“This is the saddest story I have ever heard.” The opening line of Ford Madox Ford’s 1915 novel revisited in my mind as Charlotte recounted her sorrowful, yet insightful story. Both tales were tragic. Both dealt with misperception and misplaced passion. Both caused disillusionment, death and madness.
Ford’s fictional account of illicit love ended in the death of three characters and the narrator’s decent into madness. Charlotte’s story of tough love concluded with the death of three characteristics -- creativity, innovation and trust -- and she became mad at herself. While Ford titled his story, The Good Solider: A Tale of Passion, Charlotte’s story could more aptly be labeled The Good Executive: A Tale of Perfection.
Her compelling testimony is a cautionary tale for other leaders who zealously purse perfection.
Charlotte was an extremely capable and confident government executive whose rapid rise in grade was hard-earned and well-deserved. She’d worked tirelessly to master her trade and was recognized throughout her organization for her diligence and determination. Therefore, I was not surprised when she strode to the podium where I stood at the conclusion of a 360-degree feedback workshop. Eyes ablaze and report in hand, she said she was disappointed by her employees’ comments. Instead of lauding her, they’d lambasted her. They criticized her pursuit of excellence; her intolerance for imperfect performance.
Charlotte readily acknowledged she demanded the best of herself and others. She was exacting, but she had to be. Her public service motivation required it. Her work was critical to the health and safety of the nation; much too important to compromise. So while she genuinely cared for employees, she could not accept less than excellence. If tough love was needed to produce results, so be it. Nonetheless, she was deeply dismayed her employees could not see the good intent behind her tough tactics; the unwavering commitment behind her uncompromising behavior.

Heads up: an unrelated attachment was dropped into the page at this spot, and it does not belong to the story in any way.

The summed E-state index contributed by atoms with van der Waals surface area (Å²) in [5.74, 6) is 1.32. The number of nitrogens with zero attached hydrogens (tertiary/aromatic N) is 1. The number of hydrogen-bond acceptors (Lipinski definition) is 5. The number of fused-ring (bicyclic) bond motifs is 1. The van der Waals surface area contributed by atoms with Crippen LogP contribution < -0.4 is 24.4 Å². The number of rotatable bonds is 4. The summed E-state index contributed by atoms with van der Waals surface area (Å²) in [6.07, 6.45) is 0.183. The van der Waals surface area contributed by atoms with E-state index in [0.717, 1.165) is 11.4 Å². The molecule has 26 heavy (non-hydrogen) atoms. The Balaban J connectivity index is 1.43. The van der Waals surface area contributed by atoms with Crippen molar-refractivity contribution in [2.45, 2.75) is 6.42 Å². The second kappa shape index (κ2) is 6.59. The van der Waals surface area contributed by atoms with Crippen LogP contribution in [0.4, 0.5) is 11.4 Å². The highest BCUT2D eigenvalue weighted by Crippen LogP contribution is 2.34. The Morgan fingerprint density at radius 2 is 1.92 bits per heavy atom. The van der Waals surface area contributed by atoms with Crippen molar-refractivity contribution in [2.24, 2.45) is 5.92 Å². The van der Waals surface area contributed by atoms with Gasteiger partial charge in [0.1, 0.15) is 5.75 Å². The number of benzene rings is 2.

Charlotte stopped dumbstruck. Her eyes misted. Her cheeks reddened. Her mouth dropped. A mournful “oh, no” escaped her lips. Her past and present collided, producing a painful new perspective.
A few weeks earlier Charlotte had overheard her teenage daughter talking to a friend on the phone. She was recounting a landmark moment in her childhood. Her daughter said when she was 5 years old she returned from school with a coloring-book picture for her mother. A fairy princess scrawled in bright pink, purple and red; smattered with glitter and glue. Beaming with love and pride, she rushed to her mother and presented the picture. Her mother gently took the artwork from her tiny upraised hands. Appraising it, Charlotte responded naturally -- without thought, hesitation, or malice -- “But, honey, you didn’t color within the lines.” Retaining her composure, her daughter recovered her picture and retreated to her room.
Concluding her phone conversation, Charlotte’s daughter used this story to explain her artistic ineptitude and her absence from her school’s homecoming decorating committee.